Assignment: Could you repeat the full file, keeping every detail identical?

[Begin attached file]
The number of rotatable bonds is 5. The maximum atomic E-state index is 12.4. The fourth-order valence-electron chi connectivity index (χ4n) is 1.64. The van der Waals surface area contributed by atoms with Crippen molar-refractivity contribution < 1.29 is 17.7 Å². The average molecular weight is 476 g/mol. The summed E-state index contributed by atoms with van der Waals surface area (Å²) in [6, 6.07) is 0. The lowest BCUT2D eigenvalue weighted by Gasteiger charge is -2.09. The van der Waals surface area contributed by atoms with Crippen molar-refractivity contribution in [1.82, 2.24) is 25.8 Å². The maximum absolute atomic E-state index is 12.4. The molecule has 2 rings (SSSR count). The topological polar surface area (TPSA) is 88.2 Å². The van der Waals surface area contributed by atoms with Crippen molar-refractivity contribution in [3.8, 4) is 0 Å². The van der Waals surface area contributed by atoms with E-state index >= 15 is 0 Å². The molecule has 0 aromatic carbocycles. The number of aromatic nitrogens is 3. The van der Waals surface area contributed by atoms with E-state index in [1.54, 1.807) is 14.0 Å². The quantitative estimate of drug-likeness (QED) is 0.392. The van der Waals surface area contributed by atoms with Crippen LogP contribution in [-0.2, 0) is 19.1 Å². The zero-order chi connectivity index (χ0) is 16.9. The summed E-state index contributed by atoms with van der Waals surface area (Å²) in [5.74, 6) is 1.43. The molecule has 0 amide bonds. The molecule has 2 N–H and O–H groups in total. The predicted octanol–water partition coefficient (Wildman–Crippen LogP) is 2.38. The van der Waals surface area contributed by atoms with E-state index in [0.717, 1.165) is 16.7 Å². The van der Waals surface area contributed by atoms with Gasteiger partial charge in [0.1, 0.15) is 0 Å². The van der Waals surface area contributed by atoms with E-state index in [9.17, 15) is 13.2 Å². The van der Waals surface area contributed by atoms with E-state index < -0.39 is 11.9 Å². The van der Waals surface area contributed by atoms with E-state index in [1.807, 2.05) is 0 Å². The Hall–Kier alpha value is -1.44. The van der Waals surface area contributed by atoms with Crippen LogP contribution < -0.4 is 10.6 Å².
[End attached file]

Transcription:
The number of rotatable bonds is 5. The maximum atomic E-state index is 12.4. The fourth-order valence-electron chi connectivity index (χ4n) is 1.64. The van der Waals surface area contributed by atoms with Crippen molar-refractivity contribution < 1.29 is 17.7 Å². The average molecular weight is 476 g/mol. The summed E-state index contributed by atoms with van der Waals surface area (Å²) in [6, 6.07) is 0. The lowest BCUT2D eigenvalue weighted by Gasteiger charge is -2.09. The van der Waals surface area contributed by atoms with Crippen molar-refractivity contribution in [1.82, 2.24) is 25.8 Å². The maximum absolute atomic E-state index is 12.4. The molecule has 2 rings (SSSR count). The topological polar surface area (TPSA) is 88.2 Å². The van der Waals surface area contributed by atoms with Crippen molar-refractivity contribution in [3.8, 4) is 0 Å². The van der Waals surface area contributed by atoms with E-state index >= 15 is 0 Å². The molecule has 0 aromatic carbocycles. The number of aromatic nitrogens is 3. The van der Waals surface area contributed by atoms with E-state index in [1.54, 1.807) is 14.0 Å². The quantitative estimate of drug-likeness (QED) is 0.392. The van der Waals surface area contributed by atoms with Crippen LogP contribution in [-0.2, 0) is 19.1 Å². The zero-order chi connectivity index (χ0) is 16.9. The summed E-state index contributed by atoms with van der Waals surface area (Å²) in [5.74, 6) is 1.43. The molecule has 0 amide bonds. The molecule has 2 N–H and O–H groups in total. The predicted octanol–water partition coefficient (Wildman–Crippen LogP) is 2.38. The van der Waals surface area contributed by atoms with E-state index in [0.717, 1.165) is 16.7 Å². The van der Waals surface area contributed by atoms with Gasteiger partial charge in [0.1, 0.15) is 0 Å². The van der Waals surface area contributed by atoms with E-state index in [9.17, 15) is 13.2 Å². The van der Waals surface area contributed by atoms with E-state index < -0.39 is 11.9 Å². The van der Waals surface area contributed by atoms with E-state index in [1.807, 2.05) is 0 Å². The Hall–Kier alpha value is -1.44. The van der Waals surface area contributed by atoms with Crippen LogP contribution < -0.4 is 10.6 Å².